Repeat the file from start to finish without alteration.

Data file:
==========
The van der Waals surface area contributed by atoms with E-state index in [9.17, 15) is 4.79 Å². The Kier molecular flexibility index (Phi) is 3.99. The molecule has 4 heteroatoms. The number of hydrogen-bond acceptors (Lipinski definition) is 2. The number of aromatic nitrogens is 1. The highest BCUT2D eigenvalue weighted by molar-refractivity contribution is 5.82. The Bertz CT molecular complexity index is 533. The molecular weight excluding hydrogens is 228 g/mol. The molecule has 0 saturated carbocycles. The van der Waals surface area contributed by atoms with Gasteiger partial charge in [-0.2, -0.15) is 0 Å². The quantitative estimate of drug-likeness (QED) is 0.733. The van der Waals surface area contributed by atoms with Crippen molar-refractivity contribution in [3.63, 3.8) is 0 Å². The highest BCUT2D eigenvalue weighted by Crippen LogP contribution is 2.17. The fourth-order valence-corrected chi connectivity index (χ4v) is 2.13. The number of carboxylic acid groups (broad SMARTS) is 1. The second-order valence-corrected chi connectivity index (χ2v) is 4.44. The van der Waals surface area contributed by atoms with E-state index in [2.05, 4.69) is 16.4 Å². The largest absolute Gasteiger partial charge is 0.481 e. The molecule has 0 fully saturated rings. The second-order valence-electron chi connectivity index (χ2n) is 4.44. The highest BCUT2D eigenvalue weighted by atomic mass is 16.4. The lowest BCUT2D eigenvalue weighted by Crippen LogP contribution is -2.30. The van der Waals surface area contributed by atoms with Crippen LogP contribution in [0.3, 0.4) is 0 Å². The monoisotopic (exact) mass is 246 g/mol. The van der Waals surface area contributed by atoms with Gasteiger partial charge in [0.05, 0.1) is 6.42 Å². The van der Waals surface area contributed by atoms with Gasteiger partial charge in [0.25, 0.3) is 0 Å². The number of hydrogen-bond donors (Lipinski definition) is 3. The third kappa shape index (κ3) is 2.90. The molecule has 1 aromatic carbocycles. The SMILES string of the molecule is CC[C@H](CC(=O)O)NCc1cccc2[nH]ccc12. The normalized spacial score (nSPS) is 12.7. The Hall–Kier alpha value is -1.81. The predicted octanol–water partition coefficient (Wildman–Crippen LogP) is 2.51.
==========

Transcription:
The van der Waals surface area contributed by atoms with E-state index in [9.17, 15) is 4.79 Å². The Kier molecular flexibility index (Phi) is 3.99. The molecule has 4 heteroatoms. The number of hydrogen-bond acceptors (Lipinski definition) is 2. The number of aromatic nitrogens is 1. The highest BCUT2D eigenvalue weighted by molar-refractivity contribution is 5.82. The Bertz CT molecular complexity index is 533. The molecular weight excluding hydrogens is 228 g/mol. The molecule has 0 saturated carbocycles. The van der Waals surface area contributed by atoms with Gasteiger partial charge in [-0.2, -0.15) is 0 Å². The quantitative estimate of drug-likeness (QED) is 0.733. The van der Waals surface area contributed by atoms with Crippen molar-refractivity contribution in [3.63, 3.8) is 0 Å². The highest BCUT2D eigenvalue weighted by Crippen LogP contribution is 2.17. The fourth-order valence-corrected chi connectivity index (χ4v) is 2.13. The number of carboxylic acid groups (broad SMARTS) is 1. The second-order valence-corrected chi connectivity index (χ2v) is 4.44. The van der Waals surface area contributed by atoms with E-state index in [2.05, 4.69) is 16.4 Å². The largest absolute Gasteiger partial charge is 0.481 e. The molecule has 0 fully saturated rings. The second-order valence-electron chi connectivity index (χ2n) is 4.44. The highest BCUT2D eigenvalue weighted by atomic mass is 16.4. The lowest BCUT2D eigenvalue weighted by Crippen LogP contribution is -2.30. The van der Waals surface area contributed by atoms with Crippen LogP contribution in [0.3, 0.4) is 0 Å². The monoisotopic (exact) mass is 246 g/mol. The van der Waals surface area contributed by atoms with Gasteiger partial charge in [0.05, 0.1) is 6.42 Å². The van der Waals surface area contributed by atoms with Gasteiger partial charge in [0.25, 0.3) is 0 Å². The number of hydrogen-bond donors (Lipinski definition) is 3. The third kappa shape index (κ3) is 2.90. The molecule has 1 aromatic carbocycles. The SMILES string of the molecule is CC[C@H](CC(=O)O)NCc1cccc2[nH]ccc12. The normalized spacial score (nSPS) is 12.7. The Hall–Kier alpha value is -1.81. The predicted octanol–water partition coefficient (Wildman–Crippen LogP) is 2.51.